It’s a fact. Some people do not enjoy Christmas. There are a number of perfectly pleasant, psychologically balanced adults who find the forced stuffing of festive frivolity as distasteful as a goose primed for its fatty-liver, fois-gras fate. Radio is here to sweep out the holiday humbug with a quality broom.
The drama team at Radio 4 has gone into overdrive with not one but four spectaculars. Things begin traditionally with A Christmas Carol (Sat 20 Dec, 2.30pm R4. Repeated New Year’s Day, 2.00pm R3). Robert Powell turns in an exquisite performance as Scrooge, the man who learns to love humanity after a lifetime of self-obsession. But the whole production is lifted to another level by Neil Brand’s full-score orchestration, which perfectly captures the mood of each of the three ghostly visitations.
This is followed by a masterpiece in pitch-black comedy from the pairing of Terry Pratchett and Neil Gaiman in Good Omens (Mon 22 Dec–Fri 26 Dec, 11pm R4 and Sat 27 Dec, 2.30pm), where two angels – one working with God, the other with Satan – form an unholy alliance. Unfortunately, there has been a bit of a mix-up with the birth of the Antichrist, and the American ambassador’s son (Warlock) might not be the child to bring on Armageddon after all. The fate of our planet will be decided after Any Questions on Saturday 27 Dec, Radio 4. Thus was it written…
There’s a joyful reworking of Blithe Spirit (Boxing Day, 2.15pm R4) when Lynda Snell’s Archers hopefuls make their entrances and their exits, with the talents of the comic actor Julian Rhind-Tutt adding a certain flourish to the Noël Coward play as Charles Condomine. It’s Shakespearian in its ambition: fictional characters playing fictional characters – but it works.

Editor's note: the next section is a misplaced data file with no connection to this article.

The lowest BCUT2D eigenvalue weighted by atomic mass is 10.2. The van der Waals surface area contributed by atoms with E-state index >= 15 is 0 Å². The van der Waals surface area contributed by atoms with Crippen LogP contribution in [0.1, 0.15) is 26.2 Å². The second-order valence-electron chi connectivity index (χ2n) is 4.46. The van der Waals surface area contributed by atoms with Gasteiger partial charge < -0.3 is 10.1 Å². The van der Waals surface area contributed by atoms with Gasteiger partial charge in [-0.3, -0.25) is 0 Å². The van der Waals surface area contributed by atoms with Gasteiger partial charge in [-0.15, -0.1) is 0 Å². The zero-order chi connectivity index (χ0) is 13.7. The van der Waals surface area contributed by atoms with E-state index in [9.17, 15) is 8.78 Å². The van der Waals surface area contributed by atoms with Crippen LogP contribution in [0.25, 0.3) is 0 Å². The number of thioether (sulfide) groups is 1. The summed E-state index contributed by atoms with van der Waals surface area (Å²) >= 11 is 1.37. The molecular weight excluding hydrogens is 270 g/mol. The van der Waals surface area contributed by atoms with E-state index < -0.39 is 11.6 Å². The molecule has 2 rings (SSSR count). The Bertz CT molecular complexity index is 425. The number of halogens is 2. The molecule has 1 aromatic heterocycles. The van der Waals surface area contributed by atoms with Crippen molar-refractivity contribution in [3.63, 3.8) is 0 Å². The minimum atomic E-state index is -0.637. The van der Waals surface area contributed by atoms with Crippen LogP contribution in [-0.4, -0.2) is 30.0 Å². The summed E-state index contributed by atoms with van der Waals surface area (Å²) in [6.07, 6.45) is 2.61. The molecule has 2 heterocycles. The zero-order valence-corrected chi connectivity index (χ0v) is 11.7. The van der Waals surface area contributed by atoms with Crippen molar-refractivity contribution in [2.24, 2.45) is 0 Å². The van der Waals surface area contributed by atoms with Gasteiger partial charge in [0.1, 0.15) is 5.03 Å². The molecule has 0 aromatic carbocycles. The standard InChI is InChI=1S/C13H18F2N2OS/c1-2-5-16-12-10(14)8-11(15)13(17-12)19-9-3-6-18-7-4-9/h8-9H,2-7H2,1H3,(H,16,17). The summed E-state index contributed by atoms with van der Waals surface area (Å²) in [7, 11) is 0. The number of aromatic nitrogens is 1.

And then, the production that demands the most devoted, or possibly hungover, of listeners: the ten-hour epic that is War and Peace (New Year’s Day, from 9am R4 FM). Spread across the whole day, this is a big ask for any listener, but the combination of Tolstoy’s beautifully evocative writing and the stellar cast (brought together by director Celia de Wolff) – John Hurt, Simon Russell Beale, Lesley Manville, Harriet Walter, Phoebe Fox, Paterson Joseph and Roger Allam – makes this the radio event of the year.
Musical offerings are as eclectic as one would hope, ranging from George Michael in Concert (Christmas Day, 7.00pm R2) to the most symbolic performance of the season, A Festival of Nine Lessons and Carols (Christmas Eve, 3pm R4). Add to the mix two very different guests on Desert Island Discs – the Archbishop of Canterbury (Sun 21 Dec, 11.15am R4) and Ray Winstone (Sun 28 Dec, 11.15am R4) – and a real range of tracks is guaranteed.
Classical music devotees are in for an international treat with the EBU Day of Christmas (Sun 21 Dec, from 1.02pm R3) and if swing, big- band music and Hollywood glamour tick all the right boxes for you then the perfect programme is Frank Sinatra – the Dream Concert (New Year’s Day, 5.00pm R2) where Fanilows will be popping their corks when Barry Manilow introduces a compilation of Ol’ Blue Eyes’ best live performances.
Younger listeners are not overlooked this year either. My Playlister (New Year’s Day, from 10am R1) has the personal music picks of stars including Sam Smith, Lily Allen and the Vamps to entertain all.
As for comedy, there are two big hitters with the final episodes of Cabin Pressure (Tue 23 and Christmas Eve, 6.30pm R4) and Count Arthur Strong’s Radio Show (Boxing Day, 11.30am R4). The former sees the wonderful sitcom come to a happy end, especially for its biggest star, Benedict Cumberbatch, while the latter witnesses the Count stooping to new, unfathomable lows of showbiz disgrace.
News, arts and factual addicts get a festive fix courtesy of the Today programme (Fri 26, Mon 29–Wed 31 Dec, 6.00am R4) where an array of guest editors, including Lenny Henry and Tracey Thorn, set the news agenda. David Attenborough’s Tweet of the Day (Christmas Day, 5.58am R4) brings the Christmas shearwater to centre stage and John Hurt is back again with a poignant First World War narrative in All Is Calm (Christmas Eve, 10pm R2).
A family favourite comes with Aled Jones’s voicing of The Snowman (Christmas Eve, 6.30pm Classic FM). Ian Hislop offers some surprisingingly comforting nostalgia in With Great Pleasure at Christmas (Christmas Day, 5pm R4). There are high-octane interviews in Formula 1 Review of the Year (New Year’s Eve, 9pm R5 Live) and, finally, my favourite festive offering, the sublime poetry of Found at Sea (Sun 28 Dec, 4.30pm R4).
Happy listening – and happy Christmas!